256925 Experimental and Computational Comparison of the Surface Hydrophobicity of Viruses and Model Proteins

Tuesday, October 30, 2012: 12:30 PM
Westmoreland East (Westin )
Caryn L. Heldt, Amna Zahid and K. Saagar Vijayaragavan, Chemical Engineering, Michigan Technological University, Houghton, MI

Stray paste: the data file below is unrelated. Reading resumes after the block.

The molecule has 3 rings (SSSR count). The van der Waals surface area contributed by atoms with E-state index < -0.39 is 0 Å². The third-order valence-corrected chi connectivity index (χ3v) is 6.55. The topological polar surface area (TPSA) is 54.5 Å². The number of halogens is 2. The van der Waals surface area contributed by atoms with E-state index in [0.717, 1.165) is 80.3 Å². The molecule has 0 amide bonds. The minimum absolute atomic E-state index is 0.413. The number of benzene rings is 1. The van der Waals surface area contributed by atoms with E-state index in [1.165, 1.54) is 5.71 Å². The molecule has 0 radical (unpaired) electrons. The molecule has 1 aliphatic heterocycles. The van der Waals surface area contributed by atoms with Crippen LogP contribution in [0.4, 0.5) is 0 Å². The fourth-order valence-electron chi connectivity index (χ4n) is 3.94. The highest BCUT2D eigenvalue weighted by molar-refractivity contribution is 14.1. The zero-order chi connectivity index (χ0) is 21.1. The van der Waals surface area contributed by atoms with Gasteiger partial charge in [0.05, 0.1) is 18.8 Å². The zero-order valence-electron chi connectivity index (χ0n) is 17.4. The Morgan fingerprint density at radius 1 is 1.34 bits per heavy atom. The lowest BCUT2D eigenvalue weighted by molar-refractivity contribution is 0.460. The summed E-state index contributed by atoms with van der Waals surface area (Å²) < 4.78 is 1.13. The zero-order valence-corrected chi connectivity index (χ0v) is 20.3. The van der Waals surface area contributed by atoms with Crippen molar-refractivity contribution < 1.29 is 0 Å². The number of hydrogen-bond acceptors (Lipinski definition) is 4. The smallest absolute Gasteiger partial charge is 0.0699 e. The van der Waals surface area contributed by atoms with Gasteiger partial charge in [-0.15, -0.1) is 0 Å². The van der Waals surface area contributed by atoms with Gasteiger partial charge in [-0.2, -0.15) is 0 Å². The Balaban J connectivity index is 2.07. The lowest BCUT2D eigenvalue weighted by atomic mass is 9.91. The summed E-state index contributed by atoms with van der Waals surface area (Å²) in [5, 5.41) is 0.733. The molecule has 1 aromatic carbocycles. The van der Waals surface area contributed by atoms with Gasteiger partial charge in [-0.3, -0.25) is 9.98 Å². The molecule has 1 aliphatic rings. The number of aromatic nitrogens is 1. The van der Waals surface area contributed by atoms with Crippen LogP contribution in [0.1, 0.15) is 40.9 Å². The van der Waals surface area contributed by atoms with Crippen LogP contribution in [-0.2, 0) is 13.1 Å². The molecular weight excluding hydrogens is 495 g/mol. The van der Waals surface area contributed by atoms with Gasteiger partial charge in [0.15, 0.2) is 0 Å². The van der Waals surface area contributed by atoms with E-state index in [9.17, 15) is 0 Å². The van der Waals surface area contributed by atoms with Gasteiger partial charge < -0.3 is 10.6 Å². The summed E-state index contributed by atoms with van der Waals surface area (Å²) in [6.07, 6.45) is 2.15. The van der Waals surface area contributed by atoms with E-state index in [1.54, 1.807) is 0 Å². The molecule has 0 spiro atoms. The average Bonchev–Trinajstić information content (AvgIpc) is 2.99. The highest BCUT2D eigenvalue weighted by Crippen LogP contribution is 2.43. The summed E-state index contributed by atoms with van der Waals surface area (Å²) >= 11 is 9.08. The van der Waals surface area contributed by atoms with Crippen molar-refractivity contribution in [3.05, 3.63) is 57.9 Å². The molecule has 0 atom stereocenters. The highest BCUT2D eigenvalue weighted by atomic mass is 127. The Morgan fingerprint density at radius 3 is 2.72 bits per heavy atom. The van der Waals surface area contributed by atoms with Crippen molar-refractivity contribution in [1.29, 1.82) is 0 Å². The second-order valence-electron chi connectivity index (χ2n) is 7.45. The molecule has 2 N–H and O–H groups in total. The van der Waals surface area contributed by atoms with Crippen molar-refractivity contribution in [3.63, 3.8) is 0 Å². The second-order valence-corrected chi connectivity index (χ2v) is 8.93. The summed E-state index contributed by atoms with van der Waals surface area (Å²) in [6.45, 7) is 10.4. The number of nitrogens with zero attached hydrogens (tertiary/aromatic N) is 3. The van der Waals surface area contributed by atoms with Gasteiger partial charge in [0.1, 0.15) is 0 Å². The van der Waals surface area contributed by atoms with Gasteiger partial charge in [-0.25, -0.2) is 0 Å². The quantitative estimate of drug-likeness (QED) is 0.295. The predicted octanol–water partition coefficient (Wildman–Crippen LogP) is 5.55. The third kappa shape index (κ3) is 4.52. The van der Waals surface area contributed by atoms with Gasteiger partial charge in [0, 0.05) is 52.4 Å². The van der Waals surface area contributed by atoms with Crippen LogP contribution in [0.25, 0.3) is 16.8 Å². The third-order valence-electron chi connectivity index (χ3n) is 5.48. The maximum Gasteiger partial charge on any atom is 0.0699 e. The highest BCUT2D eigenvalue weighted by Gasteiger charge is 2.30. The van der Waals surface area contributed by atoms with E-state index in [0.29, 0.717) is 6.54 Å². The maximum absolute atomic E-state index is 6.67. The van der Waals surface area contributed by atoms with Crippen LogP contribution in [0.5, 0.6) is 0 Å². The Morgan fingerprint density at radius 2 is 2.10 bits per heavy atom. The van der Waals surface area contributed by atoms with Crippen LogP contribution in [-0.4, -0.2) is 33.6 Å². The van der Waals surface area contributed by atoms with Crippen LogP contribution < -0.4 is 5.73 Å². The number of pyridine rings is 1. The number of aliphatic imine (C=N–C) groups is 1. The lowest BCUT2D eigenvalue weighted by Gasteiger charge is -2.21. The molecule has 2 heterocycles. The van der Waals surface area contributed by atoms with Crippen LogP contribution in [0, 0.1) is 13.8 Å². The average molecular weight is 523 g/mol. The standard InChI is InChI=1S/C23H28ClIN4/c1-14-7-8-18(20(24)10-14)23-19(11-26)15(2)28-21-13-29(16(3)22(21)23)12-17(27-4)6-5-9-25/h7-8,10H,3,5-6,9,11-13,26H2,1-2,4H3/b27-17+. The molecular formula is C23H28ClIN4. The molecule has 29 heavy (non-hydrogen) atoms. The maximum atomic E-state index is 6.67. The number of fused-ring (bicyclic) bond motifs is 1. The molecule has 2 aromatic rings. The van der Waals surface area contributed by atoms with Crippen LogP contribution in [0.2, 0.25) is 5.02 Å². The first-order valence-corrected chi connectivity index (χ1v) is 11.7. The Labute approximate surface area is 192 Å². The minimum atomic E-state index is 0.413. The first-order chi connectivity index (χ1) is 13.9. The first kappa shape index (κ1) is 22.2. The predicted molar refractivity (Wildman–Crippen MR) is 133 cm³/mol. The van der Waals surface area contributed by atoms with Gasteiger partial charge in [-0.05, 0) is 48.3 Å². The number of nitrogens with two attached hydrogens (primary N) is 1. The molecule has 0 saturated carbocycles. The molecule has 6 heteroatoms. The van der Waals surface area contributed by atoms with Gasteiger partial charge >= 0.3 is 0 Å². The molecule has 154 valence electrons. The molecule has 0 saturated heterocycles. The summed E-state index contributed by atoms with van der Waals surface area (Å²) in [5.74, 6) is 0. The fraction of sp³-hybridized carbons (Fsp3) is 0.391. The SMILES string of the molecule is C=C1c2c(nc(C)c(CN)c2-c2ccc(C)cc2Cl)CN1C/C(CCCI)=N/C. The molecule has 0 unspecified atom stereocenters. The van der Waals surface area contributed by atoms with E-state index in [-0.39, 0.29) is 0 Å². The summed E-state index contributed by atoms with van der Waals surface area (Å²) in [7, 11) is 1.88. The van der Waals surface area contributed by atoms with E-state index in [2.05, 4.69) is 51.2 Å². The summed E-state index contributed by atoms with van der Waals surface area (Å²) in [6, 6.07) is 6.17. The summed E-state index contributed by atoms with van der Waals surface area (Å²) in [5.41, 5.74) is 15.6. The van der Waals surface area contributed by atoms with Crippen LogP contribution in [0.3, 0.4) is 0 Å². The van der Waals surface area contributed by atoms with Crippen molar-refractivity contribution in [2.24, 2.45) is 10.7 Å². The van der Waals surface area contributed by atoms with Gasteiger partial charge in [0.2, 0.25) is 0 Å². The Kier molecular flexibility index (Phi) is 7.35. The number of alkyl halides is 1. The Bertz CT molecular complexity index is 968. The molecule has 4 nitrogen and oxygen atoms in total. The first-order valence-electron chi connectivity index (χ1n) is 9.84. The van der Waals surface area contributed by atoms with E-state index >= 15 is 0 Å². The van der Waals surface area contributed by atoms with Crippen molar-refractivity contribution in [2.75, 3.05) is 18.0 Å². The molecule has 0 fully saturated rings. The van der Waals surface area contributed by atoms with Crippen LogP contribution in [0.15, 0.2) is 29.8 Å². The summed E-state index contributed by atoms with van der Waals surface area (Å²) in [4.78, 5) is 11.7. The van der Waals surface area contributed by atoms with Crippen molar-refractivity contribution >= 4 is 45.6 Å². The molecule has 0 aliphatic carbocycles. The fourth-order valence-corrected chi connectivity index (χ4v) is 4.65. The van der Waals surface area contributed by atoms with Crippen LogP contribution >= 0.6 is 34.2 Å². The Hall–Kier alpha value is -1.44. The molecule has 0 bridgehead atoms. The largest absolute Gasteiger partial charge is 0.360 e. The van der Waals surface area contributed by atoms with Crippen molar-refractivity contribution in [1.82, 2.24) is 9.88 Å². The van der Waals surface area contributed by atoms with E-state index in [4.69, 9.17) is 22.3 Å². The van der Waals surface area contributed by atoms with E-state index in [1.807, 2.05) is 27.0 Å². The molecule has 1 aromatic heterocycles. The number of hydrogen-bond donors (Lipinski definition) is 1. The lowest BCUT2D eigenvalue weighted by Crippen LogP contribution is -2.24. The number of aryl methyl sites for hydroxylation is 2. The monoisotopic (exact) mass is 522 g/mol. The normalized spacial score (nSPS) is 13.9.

The physical characteristics of viruses needs to be understood in order to fully understand the interaction of viruses with host cells, as well as to create specific molecular recognition techniques to detect, purify, and remove viruses.  Viruses are generally believed to be positively charged at physiological pH, but there are few other defining characteristics.  Here, we have experimentally and computationally demonstrated that a nonenveloped virus is more hydrophobic than a subset of well-characterized proteins.  This adds an additional dimension to currently known virus characteristics.  In this study we determined the relative hydrophobicity of several proteins and compared them to a model nonenveloped virus.  The percentage of acetonitrile required to elute the proteins and virus from a C18 chromatography column was interpreted as the hydrophobic strength of each species. We obtained surface hydrophobicity data by coloring the surface of the protein and virus according to published hydrophobicity scales.  The amino acid sequence hydrophobicity was also determined. The results obtained indicate a strong correlation between surface hydrophobicity and the percent of acetonitrile needed to elute the proteins from a reverse phase column.  This demonstrates that hydrophobicity may be calculated, instead of experimentally determined.  We also determined that the nonenveloped virus we are modeling, porcine parvovirus (PPV) is highly hydrophobic.  Differences in hydrophobicity of proteins and viruses can be used to develop novel separation techniques to specifically adsorb viruses for detection, removal and purification, as well as interpret the interaction of viruses with cellular membranes.

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